What I think associates want—based on my conversations with Alberta lawyers—is boundaries so that they can perform high quality legal services but also have an outside life that is protected when they need or want it to be. Associates want permission to turn off their tech at a certain time of evening on a regular basis or perhaps for specified evenings or weekends so that they can relax without being “on the clock” in case a partner has a question at 9 pm and they would really like to go to a movie with their cell phones turned off.
Law is a business, and all law firm decisions must pass a cost-benefits analysis. There isn’t a direct line-item cost associated with supporting downtime for associates, but some partners (and senior associates, for that matter) are used to assuming that juniors are available 24/7. Incidental impacts arising from allowing associates to have boundaries could be managed through clear communications. If associates had permission to log out at a set time, they could relax and recharge during evenings. And firms could balance the need for accessibility by asking that partners and senior associates telephone juniors (or use another agreed-upon communications mechanism) if they need to interact with them. This is important since associates will feel that they must check their emails and respond to evening (or nighttime) emails unless they are told specifically say that a response the next day is fine, interfering with their ability to relax and recharge.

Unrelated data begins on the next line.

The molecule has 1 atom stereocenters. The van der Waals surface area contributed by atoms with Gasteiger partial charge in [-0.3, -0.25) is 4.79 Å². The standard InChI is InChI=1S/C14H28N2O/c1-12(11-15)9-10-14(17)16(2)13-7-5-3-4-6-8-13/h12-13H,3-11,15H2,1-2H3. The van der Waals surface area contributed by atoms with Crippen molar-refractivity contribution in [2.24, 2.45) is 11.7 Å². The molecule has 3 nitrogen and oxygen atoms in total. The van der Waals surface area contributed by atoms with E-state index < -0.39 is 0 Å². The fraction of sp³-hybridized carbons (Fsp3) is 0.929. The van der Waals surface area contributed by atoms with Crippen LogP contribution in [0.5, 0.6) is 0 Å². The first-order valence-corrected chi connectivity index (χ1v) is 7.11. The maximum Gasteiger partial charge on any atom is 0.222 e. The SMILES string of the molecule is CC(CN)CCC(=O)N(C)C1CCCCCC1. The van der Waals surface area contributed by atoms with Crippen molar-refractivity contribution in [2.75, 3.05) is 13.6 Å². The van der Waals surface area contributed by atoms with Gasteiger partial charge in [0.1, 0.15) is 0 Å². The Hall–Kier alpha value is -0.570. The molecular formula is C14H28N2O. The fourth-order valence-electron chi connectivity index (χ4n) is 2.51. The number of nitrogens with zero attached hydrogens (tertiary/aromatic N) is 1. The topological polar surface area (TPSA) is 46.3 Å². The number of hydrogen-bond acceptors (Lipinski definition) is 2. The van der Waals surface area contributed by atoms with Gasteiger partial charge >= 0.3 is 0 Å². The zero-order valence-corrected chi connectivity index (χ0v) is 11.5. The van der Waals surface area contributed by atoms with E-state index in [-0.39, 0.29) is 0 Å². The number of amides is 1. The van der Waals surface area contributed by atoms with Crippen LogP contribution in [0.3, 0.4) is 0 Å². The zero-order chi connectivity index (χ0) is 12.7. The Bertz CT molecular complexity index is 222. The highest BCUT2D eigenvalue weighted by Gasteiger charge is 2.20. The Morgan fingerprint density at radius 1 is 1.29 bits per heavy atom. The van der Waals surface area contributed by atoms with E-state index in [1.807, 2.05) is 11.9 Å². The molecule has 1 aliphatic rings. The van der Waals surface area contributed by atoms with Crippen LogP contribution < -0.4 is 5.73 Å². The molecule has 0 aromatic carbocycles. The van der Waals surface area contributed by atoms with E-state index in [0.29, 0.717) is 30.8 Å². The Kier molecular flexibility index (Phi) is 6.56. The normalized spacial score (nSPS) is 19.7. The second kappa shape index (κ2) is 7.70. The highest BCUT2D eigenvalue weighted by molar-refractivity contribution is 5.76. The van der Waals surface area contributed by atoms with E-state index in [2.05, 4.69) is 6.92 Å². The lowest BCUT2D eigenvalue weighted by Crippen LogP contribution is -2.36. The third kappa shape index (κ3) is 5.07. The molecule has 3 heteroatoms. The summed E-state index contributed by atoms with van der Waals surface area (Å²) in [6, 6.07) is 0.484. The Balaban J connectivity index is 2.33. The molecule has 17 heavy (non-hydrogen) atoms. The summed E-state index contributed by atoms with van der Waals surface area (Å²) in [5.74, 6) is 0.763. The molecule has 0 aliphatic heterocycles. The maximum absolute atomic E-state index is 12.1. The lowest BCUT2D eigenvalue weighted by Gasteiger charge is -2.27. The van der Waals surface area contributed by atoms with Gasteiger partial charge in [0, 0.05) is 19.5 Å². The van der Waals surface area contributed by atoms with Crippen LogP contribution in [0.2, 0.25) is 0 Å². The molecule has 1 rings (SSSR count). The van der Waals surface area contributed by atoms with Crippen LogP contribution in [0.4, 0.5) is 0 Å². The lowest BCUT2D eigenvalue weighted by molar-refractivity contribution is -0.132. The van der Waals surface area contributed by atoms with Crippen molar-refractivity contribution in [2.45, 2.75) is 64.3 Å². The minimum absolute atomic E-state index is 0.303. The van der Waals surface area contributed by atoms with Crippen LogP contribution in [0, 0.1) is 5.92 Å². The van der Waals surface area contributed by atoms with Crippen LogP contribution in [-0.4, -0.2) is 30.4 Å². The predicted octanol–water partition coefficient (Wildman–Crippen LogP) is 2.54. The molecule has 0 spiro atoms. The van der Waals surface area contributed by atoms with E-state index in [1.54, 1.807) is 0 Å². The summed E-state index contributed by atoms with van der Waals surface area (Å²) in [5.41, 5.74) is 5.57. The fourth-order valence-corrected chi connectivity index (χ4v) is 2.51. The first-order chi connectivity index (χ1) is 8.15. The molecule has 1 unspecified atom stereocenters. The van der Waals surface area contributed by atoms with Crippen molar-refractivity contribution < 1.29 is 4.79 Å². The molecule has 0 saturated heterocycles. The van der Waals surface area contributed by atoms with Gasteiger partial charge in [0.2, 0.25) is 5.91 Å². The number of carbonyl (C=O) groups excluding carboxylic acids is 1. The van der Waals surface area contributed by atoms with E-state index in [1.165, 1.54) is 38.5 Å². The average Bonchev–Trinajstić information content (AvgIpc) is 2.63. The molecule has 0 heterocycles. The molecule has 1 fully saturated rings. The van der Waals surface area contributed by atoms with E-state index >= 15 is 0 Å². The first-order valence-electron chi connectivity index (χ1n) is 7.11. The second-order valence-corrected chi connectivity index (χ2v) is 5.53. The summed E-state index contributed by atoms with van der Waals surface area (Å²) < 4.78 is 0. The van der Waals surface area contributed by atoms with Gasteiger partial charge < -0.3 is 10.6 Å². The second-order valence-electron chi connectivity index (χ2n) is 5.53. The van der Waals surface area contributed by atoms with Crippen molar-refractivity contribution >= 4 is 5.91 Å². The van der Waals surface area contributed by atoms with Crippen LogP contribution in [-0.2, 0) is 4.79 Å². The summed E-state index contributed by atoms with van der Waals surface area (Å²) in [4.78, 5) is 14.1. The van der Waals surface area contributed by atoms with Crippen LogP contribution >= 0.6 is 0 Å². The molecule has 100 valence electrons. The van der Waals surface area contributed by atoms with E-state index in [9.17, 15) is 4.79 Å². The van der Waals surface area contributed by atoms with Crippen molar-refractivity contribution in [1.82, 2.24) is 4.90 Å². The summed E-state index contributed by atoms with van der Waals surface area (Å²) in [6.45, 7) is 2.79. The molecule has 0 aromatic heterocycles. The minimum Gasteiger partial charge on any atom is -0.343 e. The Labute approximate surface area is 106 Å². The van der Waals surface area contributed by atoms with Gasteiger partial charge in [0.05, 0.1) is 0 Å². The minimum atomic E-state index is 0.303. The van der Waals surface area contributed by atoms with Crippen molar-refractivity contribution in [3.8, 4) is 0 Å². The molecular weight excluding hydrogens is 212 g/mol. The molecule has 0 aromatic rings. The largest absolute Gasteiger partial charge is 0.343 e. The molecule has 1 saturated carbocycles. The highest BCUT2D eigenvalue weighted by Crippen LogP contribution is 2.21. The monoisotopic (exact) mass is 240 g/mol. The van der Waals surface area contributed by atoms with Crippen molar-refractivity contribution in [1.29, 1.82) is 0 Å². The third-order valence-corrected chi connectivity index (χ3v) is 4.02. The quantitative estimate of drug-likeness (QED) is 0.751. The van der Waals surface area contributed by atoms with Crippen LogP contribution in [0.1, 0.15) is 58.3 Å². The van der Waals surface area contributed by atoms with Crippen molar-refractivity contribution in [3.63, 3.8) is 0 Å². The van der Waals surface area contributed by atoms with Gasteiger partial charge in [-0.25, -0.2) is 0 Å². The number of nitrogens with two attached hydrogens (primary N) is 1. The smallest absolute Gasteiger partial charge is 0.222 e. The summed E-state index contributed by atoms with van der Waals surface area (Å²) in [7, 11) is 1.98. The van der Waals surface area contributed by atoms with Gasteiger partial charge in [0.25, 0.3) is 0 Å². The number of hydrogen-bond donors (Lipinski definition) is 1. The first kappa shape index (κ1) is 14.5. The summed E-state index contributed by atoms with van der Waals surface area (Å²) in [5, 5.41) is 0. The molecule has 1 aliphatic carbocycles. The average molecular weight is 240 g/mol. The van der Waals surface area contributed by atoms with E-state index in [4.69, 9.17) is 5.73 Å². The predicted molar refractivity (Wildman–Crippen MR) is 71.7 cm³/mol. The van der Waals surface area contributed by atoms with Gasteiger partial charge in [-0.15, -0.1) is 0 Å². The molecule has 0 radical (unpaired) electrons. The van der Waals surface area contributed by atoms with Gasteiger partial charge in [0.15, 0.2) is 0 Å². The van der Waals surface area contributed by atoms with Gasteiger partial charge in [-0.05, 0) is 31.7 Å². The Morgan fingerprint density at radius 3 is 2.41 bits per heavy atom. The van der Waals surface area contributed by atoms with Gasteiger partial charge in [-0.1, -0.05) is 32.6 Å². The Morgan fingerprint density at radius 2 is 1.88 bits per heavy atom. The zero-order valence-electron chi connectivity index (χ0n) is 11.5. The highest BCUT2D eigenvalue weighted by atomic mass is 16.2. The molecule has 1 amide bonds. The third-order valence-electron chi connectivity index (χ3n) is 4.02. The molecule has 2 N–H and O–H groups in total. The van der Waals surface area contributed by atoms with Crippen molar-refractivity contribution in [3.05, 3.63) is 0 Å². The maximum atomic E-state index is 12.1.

Having a boundaries policy does not mean that associates aren’t available to senior lawyers or that urgent work will not get done—it just flips the onus to the senior lawyer to identify work or emails that need to be done immediately rather than having associates assuming that everything that comes in merits an immediate response.
This type of policy recognizes that associates’ well-being is enhanced through downtime for enriching activities and work-life balance, and this message may communicate the firm’s commitment to supporting its lawyers more effectively than gyms and comfy chairs. Because what I think associates want is the right to be off-duty, and to have their off-duty time respected, to the greatest extent possible.